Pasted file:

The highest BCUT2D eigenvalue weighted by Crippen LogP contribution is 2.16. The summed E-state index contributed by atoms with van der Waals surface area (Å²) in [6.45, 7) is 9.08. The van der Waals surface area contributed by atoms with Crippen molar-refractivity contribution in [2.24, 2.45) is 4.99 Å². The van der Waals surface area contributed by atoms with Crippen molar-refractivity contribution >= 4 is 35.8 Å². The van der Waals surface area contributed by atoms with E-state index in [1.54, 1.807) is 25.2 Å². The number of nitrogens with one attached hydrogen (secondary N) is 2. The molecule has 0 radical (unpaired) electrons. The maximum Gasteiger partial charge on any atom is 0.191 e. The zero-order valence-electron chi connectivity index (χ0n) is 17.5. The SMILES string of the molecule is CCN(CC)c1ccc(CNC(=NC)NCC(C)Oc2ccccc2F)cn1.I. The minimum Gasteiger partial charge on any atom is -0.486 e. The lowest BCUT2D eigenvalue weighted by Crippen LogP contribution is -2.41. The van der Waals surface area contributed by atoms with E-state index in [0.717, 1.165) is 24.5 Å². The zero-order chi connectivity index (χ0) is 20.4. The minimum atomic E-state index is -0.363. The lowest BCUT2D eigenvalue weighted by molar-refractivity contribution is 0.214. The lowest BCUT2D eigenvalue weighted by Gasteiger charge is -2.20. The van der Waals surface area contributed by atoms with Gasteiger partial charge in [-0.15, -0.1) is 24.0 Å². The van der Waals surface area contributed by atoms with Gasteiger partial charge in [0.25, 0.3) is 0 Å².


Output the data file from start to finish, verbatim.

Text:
The highest BCUT2D eigenvalue weighted by Crippen LogP contribution is 2.16. The summed E-state index contributed by atoms with van der Waals surface area (Å²) in [6.45, 7) is 9.08. The van der Waals surface area contributed by atoms with Crippen molar-refractivity contribution in [2.24, 2.45) is 4.99 Å². The van der Waals surface area contributed by atoms with Crippen molar-refractivity contribution >= 4 is 35.8 Å². The van der Waals surface area contributed by atoms with E-state index in [1.54, 1.807) is 25.2 Å². The number of nitrogens with one attached hydrogen (secondary N) is 2. The molecule has 0 radical (unpaired) electrons. The maximum Gasteiger partial charge on any atom is 0.191 e. The zero-order valence-electron chi connectivity index (χ0n) is 17.5. The SMILES string of the molecule is CCN(CC)c1ccc(CNC(=NC)NCC(C)Oc2ccccc2F)cn1.I. The minimum Gasteiger partial charge on any atom is -0.486 e. The lowest BCUT2D eigenvalue weighted by Crippen LogP contribution is -2.41. The van der Waals surface area contributed by atoms with E-state index in [0.717, 1.165) is 24.5 Å². The zero-order chi connectivity index (χ0) is 20.4. The minimum atomic E-state index is -0.363. The lowest BCUT2D eigenvalue weighted by molar-refractivity contribution is 0.214. The lowest BCUT2D eigenvalue weighted by Gasteiger charge is -2.20. The van der Waals surface area contributed by atoms with Gasteiger partial charge in [-0.15, -0.1) is 24.0 Å². The van der Waals surface area contributed by atoms with Gasteiger partial charge in [0.25, 0.3) is 0 Å².